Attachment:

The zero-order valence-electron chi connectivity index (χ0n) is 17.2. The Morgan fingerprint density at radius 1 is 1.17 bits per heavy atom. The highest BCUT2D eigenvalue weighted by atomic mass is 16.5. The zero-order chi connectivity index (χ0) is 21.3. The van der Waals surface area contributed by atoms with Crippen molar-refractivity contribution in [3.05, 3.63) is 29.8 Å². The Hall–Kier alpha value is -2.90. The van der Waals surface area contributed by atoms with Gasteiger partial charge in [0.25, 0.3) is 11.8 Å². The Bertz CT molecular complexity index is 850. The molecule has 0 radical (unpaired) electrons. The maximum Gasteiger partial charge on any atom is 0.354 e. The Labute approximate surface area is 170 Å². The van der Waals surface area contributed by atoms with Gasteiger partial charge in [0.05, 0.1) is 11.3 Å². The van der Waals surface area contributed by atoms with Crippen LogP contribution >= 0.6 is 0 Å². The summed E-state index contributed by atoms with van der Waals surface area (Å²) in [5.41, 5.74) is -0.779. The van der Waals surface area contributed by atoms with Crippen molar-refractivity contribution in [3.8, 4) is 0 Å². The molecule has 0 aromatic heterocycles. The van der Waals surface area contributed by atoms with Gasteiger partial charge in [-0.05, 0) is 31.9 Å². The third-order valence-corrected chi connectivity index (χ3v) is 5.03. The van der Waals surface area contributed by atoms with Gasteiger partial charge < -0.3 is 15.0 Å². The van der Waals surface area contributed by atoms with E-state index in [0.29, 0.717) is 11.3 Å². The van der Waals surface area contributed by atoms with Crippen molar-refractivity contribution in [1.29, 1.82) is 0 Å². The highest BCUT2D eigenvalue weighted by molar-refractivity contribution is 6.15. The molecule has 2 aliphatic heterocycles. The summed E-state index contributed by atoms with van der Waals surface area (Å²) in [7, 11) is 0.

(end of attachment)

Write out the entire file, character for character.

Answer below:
The zero-order valence-electron chi connectivity index (χ0n) is 17.2. The Morgan fingerprint density at radius 1 is 1.17 bits per heavy atom. The highest BCUT2D eigenvalue weighted by atomic mass is 16.5. The zero-order chi connectivity index (χ0) is 21.3. The van der Waals surface area contributed by atoms with Crippen molar-refractivity contribution in [3.05, 3.63) is 29.8 Å². The Hall–Kier alpha value is -2.90. The van der Waals surface area contributed by atoms with Gasteiger partial charge in [0.25, 0.3) is 11.8 Å². The Bertz CT molecular complexity index is 850. The molecule has 0 radical (unpaired) electrons. The maximum Gasteiger partial charge on any atom is 0.354 e. The Labute approximate surface area is 170 Å². The van der Waals surface area contributed by atoms with Gasteiger partial charge in [0.05, 0.1) is 11.3 Å². The van der Waals surface area contributed by atoms with Crippen LogP contribution >= 0.6 is 0 Å². The summed E-state index contributed by atoms with van der Waals surface area (Å²) in [5.41, 5.74) is -0.779. The van der Waals surface area contributed by atoms with Crippen molar-refractivity contribution in [3.8, 4) is 0 Å². The molecule has 0 aromatic heterocycles. The van der Waals surface area contributed by atoms with Gasteiger partial charge in [-0.05, 0) is 31.9 Å². The third-order valence-corrected chi connectivity index (χ3v) is 5.03. The van der Waals surface area contributed by atoms with Gasteiger partial charge < -0.3 is 15.0 Å². The van der Waals surface area contributed by atoms with E-state index in [0.29, 0.717) is 11.3 Å². The van der Waals surface area contributed by atoms with Crippen molar-refractivity contribution in [1.29, 1.82) is 0 Å². The highest BCUT2D eigenvalue weighted by molar-refractivity contribution is 6.15. The molecule has 2 aliphatic heterocycles. The summed E-state index contributed by atoms with van der Waals surface area (Å²) in [7, 11) is 0.